Thursday, 5 February 2015

Genealogy - a declining market?, the largest player in commercial genealogy, released its annual and fourth quarter financial results on Feb 3. Read them at While the subtleties of non-GAPP revenues and adjusted EBITDA go over my head some of figures speak to me.

The company continues to report net losses, $18.3 million in 2014, $79.7 million in 2013, $1.9 million in 2012. The company last made a profit, $62.9 million, in 2011

Subscribers of Ancestry websites totaled approximately 2,115,000 as of December 31, 2014, compared to 2,140,000 as of December 31, 2013. That's a 1.2% decease. The previous year had seen a 6.2% increase, the year before that an 18.4% increase and the previous year 22%.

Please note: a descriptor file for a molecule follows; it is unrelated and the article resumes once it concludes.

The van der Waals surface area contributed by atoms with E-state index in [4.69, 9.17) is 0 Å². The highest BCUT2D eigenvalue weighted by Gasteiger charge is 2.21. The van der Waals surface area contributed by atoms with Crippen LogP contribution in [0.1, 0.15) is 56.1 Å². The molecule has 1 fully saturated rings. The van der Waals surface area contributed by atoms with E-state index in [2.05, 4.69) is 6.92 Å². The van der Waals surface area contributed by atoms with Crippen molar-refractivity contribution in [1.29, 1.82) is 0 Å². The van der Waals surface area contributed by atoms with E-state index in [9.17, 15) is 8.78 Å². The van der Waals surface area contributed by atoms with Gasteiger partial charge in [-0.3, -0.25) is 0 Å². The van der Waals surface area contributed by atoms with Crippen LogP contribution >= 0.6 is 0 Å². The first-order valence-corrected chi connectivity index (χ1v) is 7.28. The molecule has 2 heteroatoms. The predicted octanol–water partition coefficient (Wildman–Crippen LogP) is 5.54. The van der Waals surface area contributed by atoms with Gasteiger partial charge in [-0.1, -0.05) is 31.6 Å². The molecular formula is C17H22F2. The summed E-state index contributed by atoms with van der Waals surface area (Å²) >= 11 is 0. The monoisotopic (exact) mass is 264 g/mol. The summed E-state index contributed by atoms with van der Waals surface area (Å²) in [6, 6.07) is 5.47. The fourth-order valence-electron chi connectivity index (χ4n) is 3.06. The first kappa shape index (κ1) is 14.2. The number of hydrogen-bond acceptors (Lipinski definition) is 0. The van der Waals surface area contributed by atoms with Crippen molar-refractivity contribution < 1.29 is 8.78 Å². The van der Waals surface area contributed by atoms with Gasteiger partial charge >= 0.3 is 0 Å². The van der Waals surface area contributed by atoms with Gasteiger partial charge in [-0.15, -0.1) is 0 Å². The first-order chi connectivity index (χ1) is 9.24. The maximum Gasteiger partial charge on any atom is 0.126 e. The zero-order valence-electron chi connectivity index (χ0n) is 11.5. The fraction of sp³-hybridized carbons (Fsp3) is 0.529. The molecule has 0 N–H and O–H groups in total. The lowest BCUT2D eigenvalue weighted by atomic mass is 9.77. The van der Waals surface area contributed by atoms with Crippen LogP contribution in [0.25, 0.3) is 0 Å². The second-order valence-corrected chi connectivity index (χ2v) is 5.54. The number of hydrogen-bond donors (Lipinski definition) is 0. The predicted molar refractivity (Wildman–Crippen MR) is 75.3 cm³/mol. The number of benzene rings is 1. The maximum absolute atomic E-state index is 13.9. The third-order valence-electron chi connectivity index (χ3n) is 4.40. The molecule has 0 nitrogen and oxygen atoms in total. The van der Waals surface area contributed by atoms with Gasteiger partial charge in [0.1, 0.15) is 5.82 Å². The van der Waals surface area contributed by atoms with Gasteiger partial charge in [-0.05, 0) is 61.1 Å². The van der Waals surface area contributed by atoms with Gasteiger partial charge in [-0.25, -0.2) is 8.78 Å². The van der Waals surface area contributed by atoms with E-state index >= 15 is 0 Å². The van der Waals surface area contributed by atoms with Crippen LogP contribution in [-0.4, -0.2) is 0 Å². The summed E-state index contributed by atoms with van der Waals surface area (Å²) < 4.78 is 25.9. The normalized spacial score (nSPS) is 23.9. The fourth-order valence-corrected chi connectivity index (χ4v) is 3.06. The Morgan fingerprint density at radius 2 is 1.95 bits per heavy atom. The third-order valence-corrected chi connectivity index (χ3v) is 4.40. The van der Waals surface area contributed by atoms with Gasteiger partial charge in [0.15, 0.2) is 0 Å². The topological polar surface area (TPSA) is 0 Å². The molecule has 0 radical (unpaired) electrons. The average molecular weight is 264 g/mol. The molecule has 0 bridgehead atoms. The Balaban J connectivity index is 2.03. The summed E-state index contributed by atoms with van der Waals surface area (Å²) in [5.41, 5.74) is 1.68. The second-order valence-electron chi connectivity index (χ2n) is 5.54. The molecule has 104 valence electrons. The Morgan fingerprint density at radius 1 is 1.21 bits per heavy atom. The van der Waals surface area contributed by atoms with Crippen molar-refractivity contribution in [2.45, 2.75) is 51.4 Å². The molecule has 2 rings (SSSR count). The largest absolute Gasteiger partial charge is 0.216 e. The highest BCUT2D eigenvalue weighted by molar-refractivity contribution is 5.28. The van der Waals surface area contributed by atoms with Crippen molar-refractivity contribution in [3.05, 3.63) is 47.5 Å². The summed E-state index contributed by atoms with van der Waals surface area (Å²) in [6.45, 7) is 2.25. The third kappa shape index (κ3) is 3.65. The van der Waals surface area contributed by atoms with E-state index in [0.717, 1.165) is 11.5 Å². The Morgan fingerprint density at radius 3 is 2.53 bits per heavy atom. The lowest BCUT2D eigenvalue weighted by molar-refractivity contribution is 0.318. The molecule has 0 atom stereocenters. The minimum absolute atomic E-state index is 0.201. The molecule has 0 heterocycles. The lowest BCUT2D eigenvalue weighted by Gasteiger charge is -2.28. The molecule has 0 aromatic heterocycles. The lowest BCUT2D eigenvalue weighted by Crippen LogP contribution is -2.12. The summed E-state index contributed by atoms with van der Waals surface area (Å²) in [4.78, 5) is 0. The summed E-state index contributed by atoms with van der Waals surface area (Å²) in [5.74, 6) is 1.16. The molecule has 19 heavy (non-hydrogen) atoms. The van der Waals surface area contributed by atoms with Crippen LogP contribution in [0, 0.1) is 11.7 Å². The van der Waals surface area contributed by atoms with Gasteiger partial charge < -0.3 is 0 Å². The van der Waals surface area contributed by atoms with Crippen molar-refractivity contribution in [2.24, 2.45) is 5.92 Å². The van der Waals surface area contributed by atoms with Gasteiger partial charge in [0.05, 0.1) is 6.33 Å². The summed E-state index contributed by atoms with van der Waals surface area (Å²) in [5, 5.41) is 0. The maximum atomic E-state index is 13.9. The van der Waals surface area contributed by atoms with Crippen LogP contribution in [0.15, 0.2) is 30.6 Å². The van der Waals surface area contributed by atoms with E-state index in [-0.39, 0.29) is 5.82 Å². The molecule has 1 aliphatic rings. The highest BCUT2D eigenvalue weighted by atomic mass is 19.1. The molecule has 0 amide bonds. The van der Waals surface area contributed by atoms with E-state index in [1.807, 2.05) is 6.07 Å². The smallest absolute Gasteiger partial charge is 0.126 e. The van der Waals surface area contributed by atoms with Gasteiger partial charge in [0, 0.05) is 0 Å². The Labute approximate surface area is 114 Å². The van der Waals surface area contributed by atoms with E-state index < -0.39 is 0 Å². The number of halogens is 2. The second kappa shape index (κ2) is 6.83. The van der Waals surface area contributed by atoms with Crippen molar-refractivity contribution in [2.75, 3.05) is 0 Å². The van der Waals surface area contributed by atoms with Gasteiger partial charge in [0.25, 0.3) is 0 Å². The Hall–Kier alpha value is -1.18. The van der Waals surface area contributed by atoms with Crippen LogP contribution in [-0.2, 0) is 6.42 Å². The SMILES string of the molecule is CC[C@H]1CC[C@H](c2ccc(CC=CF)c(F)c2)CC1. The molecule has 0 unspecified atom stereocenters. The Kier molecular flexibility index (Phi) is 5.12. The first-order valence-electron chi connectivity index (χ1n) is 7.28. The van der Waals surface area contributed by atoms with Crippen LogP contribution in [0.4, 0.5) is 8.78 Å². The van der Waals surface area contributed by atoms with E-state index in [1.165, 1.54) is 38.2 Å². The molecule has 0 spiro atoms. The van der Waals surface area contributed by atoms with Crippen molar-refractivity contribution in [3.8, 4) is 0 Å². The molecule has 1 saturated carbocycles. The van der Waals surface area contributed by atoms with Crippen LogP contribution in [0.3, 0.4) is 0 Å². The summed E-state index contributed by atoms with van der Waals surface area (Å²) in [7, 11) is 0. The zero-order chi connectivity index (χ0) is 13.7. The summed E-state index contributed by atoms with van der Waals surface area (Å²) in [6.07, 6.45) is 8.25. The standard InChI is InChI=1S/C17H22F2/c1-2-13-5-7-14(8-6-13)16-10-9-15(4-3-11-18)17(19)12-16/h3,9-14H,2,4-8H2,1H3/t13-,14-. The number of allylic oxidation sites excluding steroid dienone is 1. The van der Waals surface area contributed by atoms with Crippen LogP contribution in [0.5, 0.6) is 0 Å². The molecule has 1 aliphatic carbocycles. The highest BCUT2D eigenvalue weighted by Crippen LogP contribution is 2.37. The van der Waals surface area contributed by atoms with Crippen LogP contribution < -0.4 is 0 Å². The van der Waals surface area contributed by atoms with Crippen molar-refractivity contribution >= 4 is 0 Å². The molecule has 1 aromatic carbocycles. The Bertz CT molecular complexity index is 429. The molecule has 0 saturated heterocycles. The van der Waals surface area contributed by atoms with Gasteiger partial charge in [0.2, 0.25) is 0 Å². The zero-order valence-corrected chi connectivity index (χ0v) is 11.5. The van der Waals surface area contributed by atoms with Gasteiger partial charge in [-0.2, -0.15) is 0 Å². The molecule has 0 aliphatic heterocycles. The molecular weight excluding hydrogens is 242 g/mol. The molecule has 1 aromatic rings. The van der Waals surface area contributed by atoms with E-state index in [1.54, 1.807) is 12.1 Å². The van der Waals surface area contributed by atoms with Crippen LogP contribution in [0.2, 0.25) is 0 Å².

The trend of the maturing of the market is clear despite expectations that genealogy would boom as Boomers retire. The search for new markets explains the push on AncestryDNA, now in Europe, and the continuing expansion of digitized newspapers at


Anonymous said...

This article provides some potential reasons for the decline, especially that LDS church members may be letting their memberships lapse as they take advantage of the arrangement between ancestry and family search which allows free access to ancestry for church members:

Anonymous said...

Ancestry is now competing for dollars from people who are spending money on dna tests and who have other avenues for research as well. Many retired people cannot afford to pay the large annual fee, and after the initial usage and gathering of a lot of information, are not motivated to renew. I did not receive any reminders,request or incentives to renew my subscription. I can use Ancestry at the public library, too.
Anne S. in Ottawa